Heller Awards: Talent Managers Salute Jack Gilardi, Chuck Binder

Arya Roshanian and Will Thorne
Variety

Chuck Binder
Lifetime Achievement for Excellence as a Talent Manager

Binder began his showbiz career in William Morris Agency’s storied mailroom. His first big break came on the tennis courts: He met Jamie Lee Curtis, then a struggling actor, while working as a tennis instructor and helped introduce her to “Halloween” director John Carpenter and co-writer Debra Hill, paving the way for Curtis’ first film role.

From Binder & Associates’ 1978 beginnings, he has gone on to manage stars ranging from Sharon Stone and Brooke Shields to Benjamin Bratt, and to produce films and TV shows involving clients.

“Whatever I was touching, it was turning to gold,” Binder says. “But it was a different business in the ’80s. There weren’t as many managers or actors, it was just a little smaller. Now, everything is much bigger, which makes it harder. I like to be much more hands-on with a client.”

Throughout his career, Binder has purposely chosen to remain out of the spotlight to avoid controversy. He says his main focus has always been the client, “getting my clients from point A to point Z.”

He’s also a big believer in boundaries between work and personal life.

“For me, I like to do the work at work, and go home at night and leave everything behind,” Binder says. “People always ask how I’ve been in the industry for this long and have avoided drugs and the party scene. But it all goes back to my parents. I had a very good solid upbringing.”

Craig Fincannon
Lifetime Achievement for Excellence as a Casting Director

When the film industry headed south to take advantage of financial incentives, Fincannon and his company answered the casting call. Fincannon & Associates opened up offices in Atlanta and New Orleans to add to its North Carolina base, and the company has helped cast and nurture actors throughout the region ever since.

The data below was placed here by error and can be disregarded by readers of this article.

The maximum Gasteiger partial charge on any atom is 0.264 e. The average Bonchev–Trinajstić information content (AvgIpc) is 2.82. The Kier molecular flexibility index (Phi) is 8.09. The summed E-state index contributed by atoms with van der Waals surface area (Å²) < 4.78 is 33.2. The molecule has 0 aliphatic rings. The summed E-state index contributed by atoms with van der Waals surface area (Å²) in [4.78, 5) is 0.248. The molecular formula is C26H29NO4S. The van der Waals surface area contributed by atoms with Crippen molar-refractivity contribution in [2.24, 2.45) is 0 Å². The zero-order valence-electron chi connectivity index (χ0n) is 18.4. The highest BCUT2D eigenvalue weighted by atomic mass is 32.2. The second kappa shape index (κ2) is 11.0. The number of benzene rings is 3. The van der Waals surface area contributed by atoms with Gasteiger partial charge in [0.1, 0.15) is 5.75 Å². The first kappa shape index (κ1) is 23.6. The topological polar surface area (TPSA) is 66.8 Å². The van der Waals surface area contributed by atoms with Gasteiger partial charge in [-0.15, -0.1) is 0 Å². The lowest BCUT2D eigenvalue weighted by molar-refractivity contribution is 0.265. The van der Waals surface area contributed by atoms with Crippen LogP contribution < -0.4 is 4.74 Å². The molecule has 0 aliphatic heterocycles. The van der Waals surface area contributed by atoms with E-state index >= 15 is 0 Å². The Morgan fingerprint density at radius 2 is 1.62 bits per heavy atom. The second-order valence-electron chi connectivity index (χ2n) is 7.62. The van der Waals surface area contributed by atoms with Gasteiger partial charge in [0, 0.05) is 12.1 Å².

“A lot of actors have started in the southeast doing smaller work and then taken that resume to Los Angeles or New York and been able to expand on it, that’s probably the most satisfying part of the involvement that we’ve had over the years,” Fincannon says.

The company has grown its talent pool of actors to tens of thousands, and has cast for some of the best directors in the business. “We would work with David Lynch in the morning, Peter Bogdanovich at lunch and Michael Mann in the afternoon. When you have that kind of a baptism of working with these amazing artistic people, I think it would be very difficult for some of that not to rub off on you,” Fincannon says.

Fincannon got into casting through acting, which he studied in college. But he realized that if he wanted to break through, he was going to have to move out of his small township in North Carolina — and that was something he wasn’t prepared to do. “I didn’t wanna live my life that far away from my mama,” Fincannon says, so instead he turned to casting, using his connections and relationships from college to develop an eye for the profession and a roster of talent.

In 2013 Fincannon took home a share of the Emmy for casting for a drama series on “Homeland” with his wife, Lisa Mae, a testament that his decision to stay put and make the best of his situation turned out to be one of the smartest non-moves he ever made.